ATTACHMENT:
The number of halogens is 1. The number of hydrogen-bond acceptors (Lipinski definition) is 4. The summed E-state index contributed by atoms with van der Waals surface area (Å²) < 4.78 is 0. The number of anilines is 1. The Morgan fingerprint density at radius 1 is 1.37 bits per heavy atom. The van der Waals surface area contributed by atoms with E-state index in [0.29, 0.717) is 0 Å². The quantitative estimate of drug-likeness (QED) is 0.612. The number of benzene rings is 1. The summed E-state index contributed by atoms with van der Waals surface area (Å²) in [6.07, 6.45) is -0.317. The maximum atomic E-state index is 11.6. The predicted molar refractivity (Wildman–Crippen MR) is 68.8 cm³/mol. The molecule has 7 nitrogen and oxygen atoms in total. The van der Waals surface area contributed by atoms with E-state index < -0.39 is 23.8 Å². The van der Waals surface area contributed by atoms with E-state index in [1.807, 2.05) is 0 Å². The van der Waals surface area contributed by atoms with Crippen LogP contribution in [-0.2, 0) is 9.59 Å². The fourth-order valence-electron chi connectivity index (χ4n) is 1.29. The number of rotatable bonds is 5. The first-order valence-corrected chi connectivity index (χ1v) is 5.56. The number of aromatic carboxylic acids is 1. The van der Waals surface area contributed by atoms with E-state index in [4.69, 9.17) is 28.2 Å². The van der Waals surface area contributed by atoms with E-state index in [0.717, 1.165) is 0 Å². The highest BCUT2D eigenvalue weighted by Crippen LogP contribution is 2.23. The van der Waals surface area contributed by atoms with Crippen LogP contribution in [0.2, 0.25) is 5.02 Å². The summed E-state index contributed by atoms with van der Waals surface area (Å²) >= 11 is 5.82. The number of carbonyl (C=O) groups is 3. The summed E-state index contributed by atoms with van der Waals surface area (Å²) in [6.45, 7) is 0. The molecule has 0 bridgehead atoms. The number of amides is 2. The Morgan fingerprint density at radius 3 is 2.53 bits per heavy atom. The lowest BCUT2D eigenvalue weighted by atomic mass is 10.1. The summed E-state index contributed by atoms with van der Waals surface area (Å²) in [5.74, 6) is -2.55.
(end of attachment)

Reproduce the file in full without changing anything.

The number of halogens is 1. The number of hydrogen-bond acceptors (Lipinski definition) is 4. The summed E-state index contributed by atoms with van der Waals surface area (Å²) < 4.78 is 0. The number of anilines is 1. The Morgan fingerprint density at radius 1 is 1.37 bits per heavy atom. The van der Waals surface area contributed by atoms with E-state index in [0.29, 0.717) is 0 Å². The quantitative estimate of drug-likeness (QED) is 0.612. The number of benzene rings is 1. The summed E-state index contributed by atoms with van der Waals surface area (Å²) in [6.07, 6.45) is -0.317. The maximum atomic E-state index is 11.6. The predicted molar refractivity (Wildman–Crippen MR) is 68.8 cm³/mol. The molecule has 7 nitrogen and oxygen atoms in total. The van der Waals surface area contributed by atoms with E-state index < -0.39 is 23.8 Å². The van der Waals surface area contributed by atoms with E-state index in [1.807, 2.05) is 0 Å². The van der Waals surface area contributed by atoms with Crippen LogP contribution in [-0.2, 0) is 9.59 Å². The fourth-order valence-electron chi connectivity index (χ4n) is 1.29. The number of rotatable bonds is 5. The first-order valence-corrected chi connectivity index (χ1v) is 5.56. The number of aromatic carboxylic acids is 1. The van der Waals surface area contributed by atoms with E-state index in [4.69, 9.17) is 28.2 Å². The van der Waals surface area contributed by atoms with E-state index in [0.717, 1.165) is 0 Å². The highest BCUT2D eigenvalue weighted by Crippen LogP contribution is 2.23. The van der Waals surface area contributed by atoms with Crippen LogP contribution in [0.2, 0.25) is 5.02 Å². The summed E-state index contributed by atoms with van der Waals surface area (Å²) >= 11 is 5.82. The number of carbonyl (C=O) groups is 3. The summed E-state index contributed by atoms with van der Waals surface area (Å²) in [6.45, 7) is 0. The molecule has 0 bridgehead atoms. The number of amides is 2. The Morgan fingerprint density at radius 3 is 2.53 bits per heavy atom. The lowest BCUT2D eigenvalue weighted by atomic mass is 10.1. The summed E-state index contributed by atoms with van der Waals surface area (Å²) in [5.74, 6) is -2.55.